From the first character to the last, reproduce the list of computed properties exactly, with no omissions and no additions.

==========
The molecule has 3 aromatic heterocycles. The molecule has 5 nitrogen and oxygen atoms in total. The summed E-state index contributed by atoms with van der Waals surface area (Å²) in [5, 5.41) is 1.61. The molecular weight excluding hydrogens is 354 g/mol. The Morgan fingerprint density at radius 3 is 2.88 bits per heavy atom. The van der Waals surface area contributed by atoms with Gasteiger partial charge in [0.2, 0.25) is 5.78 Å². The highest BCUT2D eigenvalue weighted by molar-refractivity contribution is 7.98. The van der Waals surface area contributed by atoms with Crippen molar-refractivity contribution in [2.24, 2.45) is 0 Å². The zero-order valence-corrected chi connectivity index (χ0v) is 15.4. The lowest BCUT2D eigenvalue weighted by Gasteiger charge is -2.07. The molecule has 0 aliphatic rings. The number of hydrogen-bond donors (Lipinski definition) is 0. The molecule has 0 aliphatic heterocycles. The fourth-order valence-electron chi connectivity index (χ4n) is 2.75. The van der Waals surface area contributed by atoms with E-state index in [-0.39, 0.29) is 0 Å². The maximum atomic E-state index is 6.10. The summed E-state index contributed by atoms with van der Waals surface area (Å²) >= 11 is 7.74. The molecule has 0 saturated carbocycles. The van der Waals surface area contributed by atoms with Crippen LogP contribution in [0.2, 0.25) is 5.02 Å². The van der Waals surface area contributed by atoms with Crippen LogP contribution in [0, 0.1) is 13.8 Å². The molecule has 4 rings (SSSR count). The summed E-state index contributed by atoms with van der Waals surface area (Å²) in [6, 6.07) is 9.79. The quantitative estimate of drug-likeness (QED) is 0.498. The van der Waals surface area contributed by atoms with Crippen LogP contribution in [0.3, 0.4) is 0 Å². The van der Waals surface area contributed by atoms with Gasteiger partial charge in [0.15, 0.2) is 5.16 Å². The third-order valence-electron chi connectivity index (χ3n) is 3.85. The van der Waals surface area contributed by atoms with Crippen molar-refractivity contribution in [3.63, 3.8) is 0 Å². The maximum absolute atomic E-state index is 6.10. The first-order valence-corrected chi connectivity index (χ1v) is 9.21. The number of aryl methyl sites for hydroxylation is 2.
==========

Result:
The molecule has 3 aromatic heterocycles. The molecule has 5 nitrogen and oxygen atoms in total. The summed E-state index contributed by atoms with van der Waals surface area (Å²) in [5, 5.41) is 1.61. The molecular weight excluding hydrogens is 354 g/mol. The Morgan fingerprint density at radius 3 is 2.88 bits per heavy atom. The van der Waals surface area contributed by atoms with Gasteiger partial charge in [0.2, 0.25) is 5.78 Å². The highest BCUT2D eigenvalue weighted by molar-refractivity contribution is 7.98. The van der Waals surface area contributed by atoms with Crippen molar-refractivity contribution in [2.24, 2.45) is 0 Å². The zero-order valence-corrected chi connectivity index (χ0v) is 15.4. The lowest BCUT2D eigenvalue weighted by Gasteiger charge is -2.07. The molecule has 0 aliphatic rings. The number of hydrogen-bond donors (Lipinski definition) is 0. The molecule has 0 aliphatic heterocycles. The fourth-order valence-electron chi connectivity index (χ4n) is 2.75. The van der Waals surface area contributed by atoms with E-state index in [-0.39, 0.29) is 0 Å². The maximum atomic E-state index is 6.10. The summed E-state index contributed by atoms with van der Waals surface area (Å²) >= 11 is 7.74. The molecule has 0 saturated carbocycles. The van der Waals surface area contributed by atoms with Crippen LogP contribution in [0.2, 0.25) is 5.02 Å². The van der Waals surface area contributed by atoms with Crippen LogP contribution in [0, 0.1) is 13.8 Å². The molecule has 4 rings (SSSR count). The summed E-state index contributed by atoms with van der Waals surface area (Å²) in [6, 6.07) is 9.79. The quantitative estimate of drug-likeness (QED) is 0.498. The van der Waals surface area contributed by atoms with Crippen LogP contribution in [0.3, 0.4) is 0 Å². The van der Waals surface area contributed by atoms with Gasteiger partial charge in [0.15, 0.2) is 5.16 Å². The third-order valence-electron chi connectivity index (χ3n) is 3.85. The van der Waals surface area contributed by atoms with Crippen molar-refractivity contribution in [3.63, 3.8) is 0 Å². The maximum absolute atomic E-state index is 6.10. The first-order valence-corrected chi connectivity index (χ1v) is 9.21. The number of aryl methyl sites for hydroxylation is 2.